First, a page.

C#/D for Dummies - fingerings for a few simple tunes.

by Han Speek
(Copyright © 2005)


While most tunes based on the D scale are pretty straightforward on the C#/D system, it often still pays off to carefully think out the fingerings you are going to use. By working out the optimal places to move your hand to a new position right when you can start learning a new tune, you can work on playing the tune properly right from the beginning.

First tune - The Butterfly.

Here's a tune to get you started, a well known slip jig called "The Butterfly".

The Butterfly

The trick in the first part, last bar, is that you have to move the 1st finger to the button where the 3rd finger was before, and back again. The 3rd finger plays the 'B' note on the first beat of bars 1, 2 and 3. It is tempting to use it for the 'B' again in bar 4. But if you do, you will have to play the next note, the 'D', with your 4th (little) finger. And since this note is repeated, you would normally want to cut it - but you've run out of fingers ! So, to free up a finger you have to move your hand. Since the 2nd finger is occupied playing the last note of the 3rd bar, the 1st finger will have to do the jumping. And it moves to the button over which the 3rd finger was still hovering, ready to play that 'B' again.
Three notes later there's again a 'B' note, and since the 1st finger is still over it, you can use it. But since you know that the hand has to go back to it's original position for the repeat of the phrase, we use the next note, 'A', to move our hand, by using the 3rd finger instead of the 1st. This way the next 2 notes fall right under their proper fingers, and we're ready to repeat tha phrase.

Coming into the second part from the repeat of the first part, we have to repeat the movement we just learnt, 1st finger moves to button under 3rd finger. That puts your hand in the right position for the first 2 bars of the second part. However in the 3rd bar, the tune goes one note higher, and to not run out of fingers you have to move the 3rd finger to the button where the 4th finger was just before - so you play the drawing note with the 4th finger, and the pressing note on the same button with the 3rd.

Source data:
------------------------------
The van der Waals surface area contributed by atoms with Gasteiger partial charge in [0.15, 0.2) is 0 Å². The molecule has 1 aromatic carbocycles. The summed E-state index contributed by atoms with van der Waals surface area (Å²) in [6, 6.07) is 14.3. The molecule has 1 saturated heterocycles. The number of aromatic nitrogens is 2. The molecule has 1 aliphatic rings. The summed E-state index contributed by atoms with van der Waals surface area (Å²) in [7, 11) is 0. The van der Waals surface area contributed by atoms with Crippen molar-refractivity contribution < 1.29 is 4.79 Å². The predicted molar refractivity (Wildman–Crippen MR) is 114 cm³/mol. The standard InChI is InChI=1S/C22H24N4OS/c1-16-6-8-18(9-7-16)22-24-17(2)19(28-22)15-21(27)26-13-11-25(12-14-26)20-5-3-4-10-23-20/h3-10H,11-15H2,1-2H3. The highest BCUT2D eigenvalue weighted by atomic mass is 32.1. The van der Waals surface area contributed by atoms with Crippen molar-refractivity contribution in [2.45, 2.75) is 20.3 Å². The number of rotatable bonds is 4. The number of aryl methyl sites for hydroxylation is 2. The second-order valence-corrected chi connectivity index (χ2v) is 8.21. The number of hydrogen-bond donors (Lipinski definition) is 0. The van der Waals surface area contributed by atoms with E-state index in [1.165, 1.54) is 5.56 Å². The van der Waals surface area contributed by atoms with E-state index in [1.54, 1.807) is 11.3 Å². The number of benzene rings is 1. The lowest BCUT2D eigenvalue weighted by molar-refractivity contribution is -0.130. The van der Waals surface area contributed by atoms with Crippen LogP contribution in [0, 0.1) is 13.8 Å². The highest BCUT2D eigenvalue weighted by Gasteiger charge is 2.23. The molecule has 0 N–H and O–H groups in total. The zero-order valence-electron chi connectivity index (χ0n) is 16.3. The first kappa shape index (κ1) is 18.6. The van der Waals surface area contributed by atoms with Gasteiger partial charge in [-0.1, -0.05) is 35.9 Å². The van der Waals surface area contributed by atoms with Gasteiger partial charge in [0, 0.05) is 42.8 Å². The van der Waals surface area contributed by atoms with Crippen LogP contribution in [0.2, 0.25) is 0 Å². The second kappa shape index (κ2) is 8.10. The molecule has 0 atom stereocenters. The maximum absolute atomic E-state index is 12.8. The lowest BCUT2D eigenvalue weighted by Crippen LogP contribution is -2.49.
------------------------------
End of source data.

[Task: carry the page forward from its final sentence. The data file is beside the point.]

Then the reverse happens in the 4th bar - you play the pressing note with the 3rd finger, and then the drawing note on the same button with the 4th. You will find out soon enough that if you do not do this, you will end up one finger short in this part, and then you will probably end up playing 2 consecutive buttons with the same finger. Not a good idea, as this will hold you back when you try to speed up the tune later.

Right at the beginning of the third part you have to change fingers again. If you played the second part as I decribed it, you will have ended it with the 1st finger on the 'A' note. Since we want to play a roll on the first note of the third part, we can't just use the 1st finger again, but have to switch to using the 2nd finger on that same button for the 'B'. You can play it without the roll at first, but when you're ready to try the roll lateron, you'll have a finger above and a finger below free to do it.

You can play the entire third part without any further change in the fingering. However, when you go back into the first part, you again have to do the 3-to-1 move, so the 3rd finger moving to the button the 1st finger just played. Then you have your hand in the right position again to start from the beginning.
Alternatively, you could already move to using the 3rd finger on the last note of the 3rd part (only on the repeat of the part !), so play the 'B' with the 1st finger and the 'A' with the 3rd finger.
Try both solutions, and decide for yourself which suits you best.

Good luck !

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